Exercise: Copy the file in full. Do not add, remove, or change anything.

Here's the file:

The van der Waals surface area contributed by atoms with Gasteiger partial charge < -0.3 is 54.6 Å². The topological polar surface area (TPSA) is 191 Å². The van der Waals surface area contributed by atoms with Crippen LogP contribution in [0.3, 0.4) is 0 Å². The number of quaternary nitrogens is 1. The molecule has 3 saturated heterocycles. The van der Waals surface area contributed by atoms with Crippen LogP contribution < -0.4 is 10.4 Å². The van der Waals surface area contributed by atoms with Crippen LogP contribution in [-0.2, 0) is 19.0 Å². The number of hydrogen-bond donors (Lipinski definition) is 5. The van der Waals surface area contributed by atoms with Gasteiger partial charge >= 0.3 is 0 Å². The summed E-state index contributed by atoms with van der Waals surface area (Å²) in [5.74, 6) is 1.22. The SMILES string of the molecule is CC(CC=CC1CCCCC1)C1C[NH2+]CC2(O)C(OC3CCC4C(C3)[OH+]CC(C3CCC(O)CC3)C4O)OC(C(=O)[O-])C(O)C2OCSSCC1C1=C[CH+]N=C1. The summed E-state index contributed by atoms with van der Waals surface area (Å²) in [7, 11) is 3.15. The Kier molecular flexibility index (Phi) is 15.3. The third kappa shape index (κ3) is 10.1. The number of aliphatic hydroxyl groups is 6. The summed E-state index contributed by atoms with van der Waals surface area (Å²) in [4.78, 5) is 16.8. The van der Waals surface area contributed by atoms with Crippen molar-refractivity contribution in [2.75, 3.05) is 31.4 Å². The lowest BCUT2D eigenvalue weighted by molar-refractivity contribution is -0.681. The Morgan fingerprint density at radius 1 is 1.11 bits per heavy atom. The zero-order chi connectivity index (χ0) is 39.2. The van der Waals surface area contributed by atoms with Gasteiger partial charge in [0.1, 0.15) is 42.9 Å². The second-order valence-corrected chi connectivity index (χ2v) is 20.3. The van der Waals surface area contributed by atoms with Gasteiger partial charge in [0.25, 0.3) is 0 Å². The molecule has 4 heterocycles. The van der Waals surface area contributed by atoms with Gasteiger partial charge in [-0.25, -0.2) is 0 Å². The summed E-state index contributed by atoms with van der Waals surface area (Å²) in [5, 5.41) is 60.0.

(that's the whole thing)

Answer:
The van der Waals surface area contributed by atoms with Gasteiger partial charge < -0.3 is 54.6 Å². The topological polar surface area (TPSA) is 191 Å². The van der Waals surface area contributed by atoms with Crippen LogP contribution in [0.3, 0.4) is 0 Å². The number of quaternary nitrogens is 1. The molecule has 3 saturated heterocycles. The van der Waals surface area contributed by atoms with Crippen LogP contribution < -0.4 is 10.4 Å². The van der Waals surface area contributed by atoms with Crippen LogP contribution in [-0.2, 0) is 19.0 Å². The number of hydrogen-bond donors (Lipinski definition) is 5. The van der Waals surface area contributed by atoms with Gasteiger partial charge >= 0.3 is 0 Å². The summed E-state index contributed by atoms with van der Waals surface area (Å²) in [5.74, 6) is 1.22. The SMILES string of the molecule is CC(CC=CC1CCCCC1)C1C[NH2+]CC2(O)C(OC3CCC4C(C3)[OH+]CC(C3CCC(O)CC3)C4O)OC(C(=O)[O-])C(O)C2OCSSCC1C1=C[CH+]N=C1. The summed E-state index contributed by atoms with van der Waals surface area (Å²) in [7, 11) is 3.15. The Kier molecular flexibility index (Phi) is 15.3. The third kappa shape index (κ3) is 10.1. The number of aliphatic hydroxyl groups is 6. The summed E-state index contributed by atoms with van der Waals surface area (Å²) in [4.78, 5) is 16.8. The van der Waals surface area contributed by atoms with Crippen molar-refractivity contribution in [2.75, 3.05) is 31.4 Å². The lowest BCUT2D eigenvalue weighted by molar-refractivity contribution is -0.681. The Morgan fingerprint density at radius 1 is 1.11 bits per heavy atom. The zero-order chi connectivity index (χ0) is 39.2. The van der Waals surface area contributed by atoms with Gasteiger partial charge in [0.1, 0.15) is 42.9 Å². The second-order valence-corrected chi connectivity index (χ2v) is 20.3. The van der Waals surface area contributed by atoms with Gasteiger partial charge in [0.25, 0.3) is 0 Å². The molecule has 4 heterocycles. The van der Waals surface area contributed by atoms with Gasteiger partial charge in [-0.25, -0.2) is 0 Å². The summed E-state index contributed by atoms with van der Waals surface area (Å²) in [5, 5.41) is 60.0.